News that Syria’s permanent representative to the United Nations, Bashar al-Jaafari, had attended a private party held by Saudi Arabia’s UN Ambassador Abdullah bin Yahya al-Maalami made a loud impact. It was the first meeting that brought together the two figures in an official capacity after a long disruption—and, more than that, it occurred in New York. It sent a message that could indicate that Saudi Arabia is heading towards a new shift in its Syria policies.
Looking into the details of what preceded this step, you may find signs that would indicate where the Arab scene will head next. The Saudi invitation came about a week after Damascus announced steps to hold a tripartite meeting with Russia and Turkey in Moscow. The Syrian side will be headed by the president of the National Security Bureau, Ali Mamlouk, who visited Saudi Arabia about a year ago as part of the arrangements at the time to restore relations between the two countries and restore Syria’s seat in the Arab League—something which was derailed quickly by Washington with denials delivered by its envoy James Jeffrey, with these denials remaining in effect until the day before yesterday.
Saudi Arabia and the United Arab Emirates, which was the first to move towards Damascus, today are in a real battle with Turkey and its “Ottoman” ambitions, which have almost reached the point of a direct military clash on the Libyan front, where the Gulf-Turkish clash appears clearly. This clash would not have reached this point if it had not been for the policies of these same countries, which have weakened what is historically the most dangerous strategic divide for the region—in Syria and Iraq—and directly helped the Turkish expansion to take control over Arab resources and territory through the lever of the “Ottoman Brotherhood” from whom it received the total loyalty it needed from a considerable segment of the population of Arab countries. This revealed the failure of Arab governments to replace the loyalty of those dreaming of restoring the Ottoman era with the national loyalty within the concept of the nation state.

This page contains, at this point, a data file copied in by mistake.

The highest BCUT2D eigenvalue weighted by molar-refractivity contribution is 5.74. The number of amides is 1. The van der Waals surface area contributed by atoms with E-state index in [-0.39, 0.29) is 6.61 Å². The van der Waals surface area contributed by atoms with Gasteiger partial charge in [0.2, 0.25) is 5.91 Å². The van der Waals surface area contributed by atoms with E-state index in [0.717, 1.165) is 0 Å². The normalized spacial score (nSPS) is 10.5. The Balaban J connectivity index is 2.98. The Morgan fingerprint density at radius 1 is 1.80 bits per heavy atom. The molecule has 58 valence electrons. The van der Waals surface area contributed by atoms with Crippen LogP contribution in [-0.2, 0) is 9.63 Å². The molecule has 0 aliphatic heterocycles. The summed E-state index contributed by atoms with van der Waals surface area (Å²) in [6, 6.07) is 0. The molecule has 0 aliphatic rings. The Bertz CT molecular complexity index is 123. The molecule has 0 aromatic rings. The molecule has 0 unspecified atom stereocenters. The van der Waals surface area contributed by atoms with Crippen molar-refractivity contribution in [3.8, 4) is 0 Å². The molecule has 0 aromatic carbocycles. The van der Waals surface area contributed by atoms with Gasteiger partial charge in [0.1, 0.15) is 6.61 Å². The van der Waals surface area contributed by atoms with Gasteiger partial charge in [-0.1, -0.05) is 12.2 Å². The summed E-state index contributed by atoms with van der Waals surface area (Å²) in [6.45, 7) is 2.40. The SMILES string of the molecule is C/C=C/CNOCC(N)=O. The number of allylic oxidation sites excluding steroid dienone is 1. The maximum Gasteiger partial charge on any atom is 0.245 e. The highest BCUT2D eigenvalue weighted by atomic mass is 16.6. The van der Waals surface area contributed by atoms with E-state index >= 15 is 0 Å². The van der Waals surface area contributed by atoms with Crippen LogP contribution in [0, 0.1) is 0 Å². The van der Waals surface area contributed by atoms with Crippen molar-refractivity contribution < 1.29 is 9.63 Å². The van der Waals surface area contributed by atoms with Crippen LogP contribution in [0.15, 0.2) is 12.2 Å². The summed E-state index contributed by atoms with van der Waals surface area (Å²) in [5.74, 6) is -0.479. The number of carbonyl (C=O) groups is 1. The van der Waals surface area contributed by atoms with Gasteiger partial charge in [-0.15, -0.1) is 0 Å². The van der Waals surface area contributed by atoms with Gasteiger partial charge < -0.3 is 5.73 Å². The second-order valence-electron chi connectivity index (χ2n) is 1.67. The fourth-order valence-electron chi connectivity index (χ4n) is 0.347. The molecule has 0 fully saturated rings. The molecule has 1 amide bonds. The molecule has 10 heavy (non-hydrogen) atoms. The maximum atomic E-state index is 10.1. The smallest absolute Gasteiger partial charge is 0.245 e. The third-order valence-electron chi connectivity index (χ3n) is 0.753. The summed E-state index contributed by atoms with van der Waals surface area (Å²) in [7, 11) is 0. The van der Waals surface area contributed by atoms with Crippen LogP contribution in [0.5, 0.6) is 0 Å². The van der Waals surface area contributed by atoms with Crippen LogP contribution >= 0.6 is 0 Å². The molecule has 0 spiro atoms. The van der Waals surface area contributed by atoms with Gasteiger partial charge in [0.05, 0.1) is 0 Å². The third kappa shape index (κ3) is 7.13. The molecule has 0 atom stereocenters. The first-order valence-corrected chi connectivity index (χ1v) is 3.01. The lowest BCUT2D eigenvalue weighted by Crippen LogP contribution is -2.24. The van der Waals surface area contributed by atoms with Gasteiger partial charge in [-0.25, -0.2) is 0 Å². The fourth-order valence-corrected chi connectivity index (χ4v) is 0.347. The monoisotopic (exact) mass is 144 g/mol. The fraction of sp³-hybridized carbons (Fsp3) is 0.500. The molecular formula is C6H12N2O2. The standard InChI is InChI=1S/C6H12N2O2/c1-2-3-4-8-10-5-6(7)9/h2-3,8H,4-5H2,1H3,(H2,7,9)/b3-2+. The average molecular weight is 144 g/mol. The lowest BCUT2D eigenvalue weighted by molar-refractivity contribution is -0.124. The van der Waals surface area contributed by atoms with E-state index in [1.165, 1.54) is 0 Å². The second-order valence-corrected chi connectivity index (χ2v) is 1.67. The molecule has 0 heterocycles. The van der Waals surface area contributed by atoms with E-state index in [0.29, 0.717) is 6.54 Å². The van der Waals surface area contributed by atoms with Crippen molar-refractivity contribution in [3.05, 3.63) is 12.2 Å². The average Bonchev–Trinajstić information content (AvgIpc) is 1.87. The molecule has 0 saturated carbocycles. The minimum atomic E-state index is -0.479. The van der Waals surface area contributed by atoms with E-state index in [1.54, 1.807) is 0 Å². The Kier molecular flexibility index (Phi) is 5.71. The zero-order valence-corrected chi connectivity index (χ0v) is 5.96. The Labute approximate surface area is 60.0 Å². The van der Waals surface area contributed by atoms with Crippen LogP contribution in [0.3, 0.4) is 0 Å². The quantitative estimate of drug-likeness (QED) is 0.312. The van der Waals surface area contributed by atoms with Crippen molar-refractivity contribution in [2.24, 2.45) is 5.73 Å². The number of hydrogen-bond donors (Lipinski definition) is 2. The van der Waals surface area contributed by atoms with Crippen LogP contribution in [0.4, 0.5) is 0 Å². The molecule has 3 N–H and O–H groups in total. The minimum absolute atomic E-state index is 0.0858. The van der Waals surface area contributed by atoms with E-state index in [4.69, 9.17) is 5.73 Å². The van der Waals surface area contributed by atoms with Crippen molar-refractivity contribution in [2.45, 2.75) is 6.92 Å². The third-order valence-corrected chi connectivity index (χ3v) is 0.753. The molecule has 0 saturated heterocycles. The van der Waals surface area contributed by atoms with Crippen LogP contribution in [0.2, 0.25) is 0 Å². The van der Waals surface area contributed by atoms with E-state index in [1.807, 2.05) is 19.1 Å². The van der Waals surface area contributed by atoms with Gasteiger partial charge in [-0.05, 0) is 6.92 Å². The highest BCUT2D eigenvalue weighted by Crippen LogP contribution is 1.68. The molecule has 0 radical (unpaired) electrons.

Saudi’s latest turn, which seems to have been forced, is a swift attempt to acknowledge the new strategic loss that has kept it entirely out of all the region’s affairs, which remain hostage to the American position, and which has derailed all Russian and non-Russian attempts and mediation to bring the Arabs back to Damascus.
In the 1990s, the Arab tripartite of Saudi, Syria and Egypt, was the national guarantor and safety valve for the whole region. The striking down of this tripartite will mean heading into the unknown. The Arab guarantor is no longer there, and marketing the wings of the region—Saudi and Egypt—has proved incapable of confronting the current horrors. This comprises a heavy blow to the Arab body. The conspiracy against Syria and the region as a whole has led to what is occurring today, with Turkish President Recep Tayyip Erdogan boasting with all his arrogance and intransigence, that he wants to capture more of Syria and to remain permanently in Libya and maintain interests that don’t end in Somalia or elsewhere—without forgetting its military base in Qatar.
Everyone need to see the return of the lost tripartite and Syria is also in need of strong ties to other Arab countries, just as other Arab countries need a deep relation with Syria. We therefore await the next step and the chance to overcome the denials of diplomacy and restrictions coming from Washington.
This article was translated and edited by The Syrian Observer. The Syrian Observer has not verified the content of this story. Responsibility for the information and views set out in this article lies entirely with the author.